So let me ask you, are your actions and attitudes toward the world ones that attract people or do they repel? Do you distract people with your vehement need to be right while the love of God gets trashed by your words? Are you more Pharisee than disciple? Are you more American than Christian? Are you living out your life as God’s child, bearing his name and identity like it was part of your DNA, or do you wear it like a coat that you can take on and off at will?

Are you seeing interruptions? Or are you seeing opportunities?

Kairos – A Time to Change


Kairos indicates a pivotal time in life, outside of simple chronological time. Kairos signals a game changing event is poised to happen. In Mark 1:15 Jesus said, “The time (kairos) is come! The kingdom of God is near. Repent and believe.”

In “Building a Discipling Culture” by Mike Breen, the kairos moment is integral to the discipleship process because it is in these moments that God is trying to get our attention. We use those moments to hear God (repent/change) and then do what he says (belief). It sounds simple, but often we get stuck trying to know what God is really saying. Even if we do have people actively helping us to discern these things (and most people do not), knowing what God is really saying can be a challenge.

What I have found is that God uses our deepest emotions to get our attention. When I feel dis-ease or anxious, I know that God is trying to alert me to something off or broken. He is wanting to move me out of that dis-ease and into peace and power to do his will. So often though we prefer to stay in the known angst rather than move forward into the unknown journey God has prepared. Perhaps we realize that we will be required to change. Perhaps we know that everything that once was will be no more. We cling to the old, the broken, the painful because we simply cannot imagine something better for us, not really. We may sigh and daydream about “if only” but when it comes down to it we do not want to leave our baggage behind.

Yet once we take the step to hear what God is saying to us and actively begin to do what he says, the freedom we sense ahead of us beckons ever more loudly. It doesn’t mean, however, that the road will be straight or simple. Obstacles are bound to be in the way, and the journey will be intentionally difficult. Just like the Israelites wandering in the desert for 40 years, we may go through the “valley of the shadow of death” far longer than we ever expected. The purpose in that journey is to rid ourselves of old habits of belief and toxic behavior that keep us from realizing the whole of what God has for us. If God were to short-circuit that journey, provide a short cut around Mt. Sinai, we will enter the new land with old idolatry and a sense of self-sufficiency, rather than worship of the One True God and a healthy dependence upon God and an inter-dependence with God’s people.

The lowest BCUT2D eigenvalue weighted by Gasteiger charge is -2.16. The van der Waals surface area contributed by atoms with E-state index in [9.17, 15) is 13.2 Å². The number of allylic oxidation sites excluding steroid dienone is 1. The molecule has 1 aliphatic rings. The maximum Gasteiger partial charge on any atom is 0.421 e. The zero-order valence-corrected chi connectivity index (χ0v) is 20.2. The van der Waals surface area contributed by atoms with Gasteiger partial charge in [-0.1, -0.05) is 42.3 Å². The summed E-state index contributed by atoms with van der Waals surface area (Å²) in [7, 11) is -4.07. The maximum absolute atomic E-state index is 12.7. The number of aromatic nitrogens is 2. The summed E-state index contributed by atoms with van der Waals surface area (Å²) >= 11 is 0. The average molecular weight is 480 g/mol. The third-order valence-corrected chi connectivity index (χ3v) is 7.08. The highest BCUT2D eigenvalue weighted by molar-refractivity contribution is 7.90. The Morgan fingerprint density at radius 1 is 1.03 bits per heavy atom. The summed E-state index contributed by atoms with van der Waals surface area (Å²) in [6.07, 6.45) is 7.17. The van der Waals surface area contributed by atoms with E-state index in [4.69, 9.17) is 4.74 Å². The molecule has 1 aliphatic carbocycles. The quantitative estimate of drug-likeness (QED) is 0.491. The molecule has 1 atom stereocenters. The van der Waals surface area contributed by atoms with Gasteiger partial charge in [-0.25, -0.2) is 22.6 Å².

As we move further in our journey the kairos moments are less like the 10 plagues of Egypt (huge, painful, catalytic, unmistakable) and more like the cloud that gently steers our steps or the fire that lights our way. All along the way we must make choices to rid ourselves of the past and tighten our hold upon our trust in God. Sometimes we need to camp out for a while, taking in the new territory and the new reality of life. Sometimes we move with lightning speed to our promised land.

If God is prompting you through deep emotion or external pressure (usually they work together), then observe what is going on, reflect on it and discuss it with someone else. What are you believing that is a lie? Rather than looking at what others have done and blame them, look at what is being triggered within you. That is the place to start. But do not just end with the discussion. Make a plan, be held accountable to the plan and then do it. Maybe the plan works, maybe you need to make another one, but at least you are doing something about it.*

What kairos is God using to speak to you? What is God saying? And what are you going to do about it?


* The Learning Circle is the first piece of the discipleship process as outlined by Breen’s book. A kairos moment occurs which should be followed up by observation, reflection, discussion (initiating change); then progressing to creating a plan, being held accountable, and finally acting on the plan (walking out belief).

Learning Circle Graphic

Looking for Family


I’m looking for a family. I’m looking for kids, uncles, aunts, brothers, sisters, cousins and crazy in-laws. I’m looking for people to do life with. I’m looking to reproduce, add to, and grow a family.

I’m looking for a church.

In a family, as in a church, it isn’t about what I get out of it, but what I can contribute and belong to. It’s about being accepted as I am, encouraged to be the best form of me I can be, loved even when I’m far from my best, and expected to give back for the whole’s benefit. This sounds idealistic, and it is, but I know that it is exactly what God intended for his kids. He intended for us to live life together, on mission, and drawing each other and the world closer to him through it all.